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I just finished my master in Geophysics with some help from here ;). Now I applied for several PhD positions in Natural Sciences and just got an invitation for a personal interview for one of them.

The topic of the position is described in the call but over all it seems very general to me (I really have no experience if that is common for PhD positions).
During the interview I’m supposed to give a 10-15 min oral talk about "specific research questions and methodologies" I suggest to focus on and about "results of a first paper".

I have some experience in one of the methods mentioned in the call and could probably come up with a quite elaborated idea for a paper (though I would have no idea if everything or anything would work the way I propose it, never having worked on a paper)

My understanding is hat even older scientists need time and work in a topic to figure out what exactly there paper will be about. So probably I should just kind of suggest a focus topic within the broad framework of the topics covered in the call?

I guess my main question is: How specific should I really be? (because I should obviously try to avoid boring my interviewer by only repeating part oft he call)

I should probably also mention that I have only three days to prepare.

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The way I interpret the topic you were asked to present on is that they want you to present on some work you have complete such as your first paper (or possibly a masters thesis if you have not published anything).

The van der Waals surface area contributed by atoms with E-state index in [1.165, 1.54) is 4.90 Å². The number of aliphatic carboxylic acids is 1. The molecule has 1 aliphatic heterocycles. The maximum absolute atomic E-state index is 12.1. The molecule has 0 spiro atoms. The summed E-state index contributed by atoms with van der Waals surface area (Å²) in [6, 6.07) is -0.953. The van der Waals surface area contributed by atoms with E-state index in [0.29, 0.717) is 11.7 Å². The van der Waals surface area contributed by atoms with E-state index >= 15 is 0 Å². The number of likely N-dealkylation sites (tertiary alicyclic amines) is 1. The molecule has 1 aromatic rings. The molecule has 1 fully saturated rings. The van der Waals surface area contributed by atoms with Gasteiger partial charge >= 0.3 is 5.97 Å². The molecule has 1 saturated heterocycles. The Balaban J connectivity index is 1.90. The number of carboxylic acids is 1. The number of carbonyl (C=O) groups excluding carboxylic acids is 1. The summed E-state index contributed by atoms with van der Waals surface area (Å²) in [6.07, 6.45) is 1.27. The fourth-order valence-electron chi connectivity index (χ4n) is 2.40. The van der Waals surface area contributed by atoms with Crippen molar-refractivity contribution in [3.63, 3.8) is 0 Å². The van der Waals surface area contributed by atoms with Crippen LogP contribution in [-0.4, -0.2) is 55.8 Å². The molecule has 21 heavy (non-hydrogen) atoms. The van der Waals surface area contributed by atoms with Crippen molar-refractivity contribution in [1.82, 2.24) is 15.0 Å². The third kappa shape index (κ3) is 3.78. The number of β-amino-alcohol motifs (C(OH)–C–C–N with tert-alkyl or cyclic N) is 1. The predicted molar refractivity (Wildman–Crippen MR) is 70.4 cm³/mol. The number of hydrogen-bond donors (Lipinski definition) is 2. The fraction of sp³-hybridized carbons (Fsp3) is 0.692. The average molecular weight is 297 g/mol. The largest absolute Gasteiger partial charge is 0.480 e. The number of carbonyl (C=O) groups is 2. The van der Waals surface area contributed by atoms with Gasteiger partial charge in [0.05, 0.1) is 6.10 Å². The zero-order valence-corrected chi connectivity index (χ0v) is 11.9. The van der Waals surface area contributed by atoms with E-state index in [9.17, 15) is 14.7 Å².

The idea of this is probably to get an idea of how you think/do research and provide a nice introduction into finding out what your interested in.

From your question it sounds like you think they are asking for something else. Now I could be entirely misunderstanding what is asked for (I just have your question), but if you are unsure I would suggest you send a polite email to clarify what the talk should cover.

For what you should say in the talk I would try and answer these questions:

  • What was the motivation for the research (why is it interesting)?

  • What did you do?

  • What are your results/what do they show?

  • Why are the results significant/interesting?

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    From the entire mail I got it is clear to me that they want me to focus on how/where I would start working on the PhD. I'm just not sure what the 'convention' is here. How elaborated should my idea about my work be in advance. – Lukas Jun 26 '14 at 13:01
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    For others wit this question. You want to show your ability to think, and at the same time don't give the impression that you are not open to suggestions/changes. Starting PhD students still have a lot to learn, at that time they need to be able to take supervision and direction. – Paul de Vrieze Jul 4 '16 at 14:21
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Although it suprises me that you are asked to give a presentation covering the project you apply for without having access to a grant proposal or other detailed project description, in comparable situations I experienced (as a third party) the presenter started broad and went into detail on very specific and single points (or directions), leaving aside other possible directions (but state that you saw them!).

By that, you show that you are able to immerse yourself into an unknown problem and on your own design a possible route to tackle a specific problem. Staying unspecific and broad throughout the whole talk would probably bore them more -because they often already heard of it quite some times- than going into detail.

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